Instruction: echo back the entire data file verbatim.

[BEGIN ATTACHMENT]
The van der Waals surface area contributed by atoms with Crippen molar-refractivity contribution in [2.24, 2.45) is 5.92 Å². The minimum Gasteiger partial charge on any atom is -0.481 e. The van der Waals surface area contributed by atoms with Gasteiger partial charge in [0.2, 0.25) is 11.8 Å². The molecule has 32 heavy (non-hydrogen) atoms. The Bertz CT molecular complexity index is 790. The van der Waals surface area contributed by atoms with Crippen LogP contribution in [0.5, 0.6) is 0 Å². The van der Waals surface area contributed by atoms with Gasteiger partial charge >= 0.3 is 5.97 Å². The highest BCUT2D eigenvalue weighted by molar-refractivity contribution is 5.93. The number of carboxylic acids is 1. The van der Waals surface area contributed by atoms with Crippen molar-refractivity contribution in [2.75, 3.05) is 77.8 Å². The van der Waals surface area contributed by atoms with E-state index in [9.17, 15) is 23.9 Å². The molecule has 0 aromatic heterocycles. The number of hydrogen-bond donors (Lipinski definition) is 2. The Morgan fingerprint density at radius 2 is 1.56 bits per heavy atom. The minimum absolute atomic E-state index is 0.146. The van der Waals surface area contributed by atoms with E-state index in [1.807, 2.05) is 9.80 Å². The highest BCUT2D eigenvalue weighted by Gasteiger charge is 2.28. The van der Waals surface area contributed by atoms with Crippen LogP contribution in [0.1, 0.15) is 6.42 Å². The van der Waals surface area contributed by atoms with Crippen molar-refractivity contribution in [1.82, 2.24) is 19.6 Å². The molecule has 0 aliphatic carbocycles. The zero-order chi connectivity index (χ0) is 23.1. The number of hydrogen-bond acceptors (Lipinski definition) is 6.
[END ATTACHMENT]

The van der Waals surface area contributed by atoms with Crippen molar-refractivity contribution in [2.24, 2.45) is 5.92 Å². The minimum Gasteiger partial charge on any atom is -0.481 e. The van der Waals surface area contributed by atoms with Gasteiger partial charge in [0.2, 0.25) is 11.8 Å². The molecule has 32 heavy (non-hydrogen) atoms. The Bertz CT molecular complexity index is 790. The van der Waals surface area contributed by atoms with Crippen LogP contribution in [0.5, 0.6) is 0 Å². The van der Waals surface area contributed by atoms with Gasteiger partial charge >= 0.3 is 5.97 Å². The highest BCUT2D eigenvalue weighted by molar-refractivity contribution is 5.93. The number of carboxylic acids is 1. The van der Waals surface area contributed by atoms with Crippen molar-refractivity contribution in [2.75, 3.05) is 77.8 Å². The van der Waals surface area contributed by atoms with E-state index in [9.17, 15) is 23.9 Å². The molecule has 0 aromatic heterocycles. The number of hydrogen-bond donors (Lipinski definition) is 2. The Morgan fingerprint density at radius 2 is 1.56 bits per heavy atom. The minimum absolute atomic E-state index is 0.146. The van der Waals surface area contributed by atoms with E-state index in [1.807, 2.05) is 9.80 Å². The highest BCUT2D eigenvalue weighted by Gasteiger charge is 2.28. The van der Waals surface area contributed by atoms with Crippen LogP contribution in [0.1, 0.15) is 6.42 Å². The van der Waals surface area contributed by atoms with Crippen molar-refractivity contribution in [1.82, 2.24) is 19.6 Å². The molecule has 0 aliphatic carbocycles. The zero-order chi connectivity index (χ0) is 23.1. The number of hydrogen-bond acceptors (Lipinski definition) is 6.